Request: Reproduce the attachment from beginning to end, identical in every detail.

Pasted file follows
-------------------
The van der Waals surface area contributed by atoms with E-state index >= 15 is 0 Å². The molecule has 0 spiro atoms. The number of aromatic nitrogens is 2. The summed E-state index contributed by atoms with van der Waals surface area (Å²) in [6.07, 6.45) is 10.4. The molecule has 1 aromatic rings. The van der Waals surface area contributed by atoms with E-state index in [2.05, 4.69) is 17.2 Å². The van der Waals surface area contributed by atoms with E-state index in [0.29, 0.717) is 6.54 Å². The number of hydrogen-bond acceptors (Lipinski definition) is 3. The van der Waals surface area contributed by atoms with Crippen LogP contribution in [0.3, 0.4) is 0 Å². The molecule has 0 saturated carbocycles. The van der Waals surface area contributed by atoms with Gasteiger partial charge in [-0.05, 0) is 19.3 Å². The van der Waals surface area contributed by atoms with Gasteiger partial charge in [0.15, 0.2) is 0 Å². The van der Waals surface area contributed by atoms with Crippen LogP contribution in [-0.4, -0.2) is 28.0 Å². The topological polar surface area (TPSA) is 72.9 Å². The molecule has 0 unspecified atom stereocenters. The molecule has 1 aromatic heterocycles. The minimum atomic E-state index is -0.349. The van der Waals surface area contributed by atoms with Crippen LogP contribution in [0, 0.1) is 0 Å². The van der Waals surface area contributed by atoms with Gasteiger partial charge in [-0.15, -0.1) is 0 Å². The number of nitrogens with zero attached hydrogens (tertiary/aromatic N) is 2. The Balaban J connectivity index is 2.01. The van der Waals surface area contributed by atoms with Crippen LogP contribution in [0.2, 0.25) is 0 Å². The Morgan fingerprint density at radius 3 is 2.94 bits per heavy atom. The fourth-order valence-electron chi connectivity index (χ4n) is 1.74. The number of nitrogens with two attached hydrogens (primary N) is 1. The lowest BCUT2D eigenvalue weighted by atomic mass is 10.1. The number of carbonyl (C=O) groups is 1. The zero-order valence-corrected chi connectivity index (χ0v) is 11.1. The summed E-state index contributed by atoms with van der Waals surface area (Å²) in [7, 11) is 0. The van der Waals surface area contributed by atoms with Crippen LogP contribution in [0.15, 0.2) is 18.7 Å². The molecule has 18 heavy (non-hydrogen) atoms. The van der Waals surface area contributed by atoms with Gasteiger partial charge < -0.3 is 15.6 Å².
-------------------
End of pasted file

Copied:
The van der Waals surface area contributed by atoms with E-state index >= 15 is 0 Å². The molecule has 0 spiro atoms. The number of aromatic nitrogens is 2. The summed E-state index contributed by atoms with van der Waals surface area (Å²) in [6.07, 6.45) is 10.4. The molecule has 1 aromatic rings. The van der Waals surface area contributed by atoms with E-state index in [2.05, 4.69) is 17.2 Å². The van der Waals surface area contributed by atoms with E-state index in [0.29, 0.717) is 6.54 Å². The number of hydrogen-bond acceptors (Lipinski definition) is 3. The van der Waals surface area contributed by atoms with Crippen LogP contribution in [0.3, 0.4) is 0 Å². The molecule has 0 saturated carbocycles. The van der Waals surface area contributed by atoms with Gasteiger partial charge in [-0.05, 0) is 19.3 Å². The van der Waals surface area contributed by atoms with Gasteiger partial charge in [0.15, 0.2) is 0 Å². The van der Waals surface area contributed by atoms with Crippen LogP contribution in [-0.4, -0.2) is 28.0 Å². The topological polar surface area (TPSA) is 72.9 Å². The molecule has 0 unspecified atom stereocenters. The molecule has 1 aromatic heterocycles. The minimum atomic E-state index is -0.349. The van der Waals surface area contributed by atoms with Crippen LogP contribution in [0, 0.1) is 0 Å². The van der Waals surface area contributed by atoms with Gasteiger partial charge in [-0.15, -0.1) is 0 Å². The number of nitrogens with zero attached hydrogens (tertiary/aromatic N) is 2. The Balaban J connectivity index is 2.01. The van der Waals surface area contributed by atoms with Crippen LogP contribution in [0.2, 0.25) is 0 Å². The Morgan fingerprint density at radius 3 is 2.94 bits per heavy atom. The fourth-order valence-electron chi connectivity index (χ4n) is 1.74. The number of nitrogens with two attached hydrogens (primary N) is 1. The lowest BCUT2D eigenvalue weighted by atomic mass is 10.1. The number of carbonyl (C=O) groups is 1. The zero-order valence-corrected chi connectivity index (χ0v) is 11.1. The summed E-state index contributed by atoms with van der Waals surface area (Å²) in [7, 11) is 0. The van der Waals surface area contributed by atoms with Crippen LogP contribution in [0.15, 0.2) is 18.7 Å². The molecule has 18 heavy (non-hydrogen) atoms. The van der Waals surface area contributed by atoms with Gasteiger partial charge < -0.3 is 15.6 Å².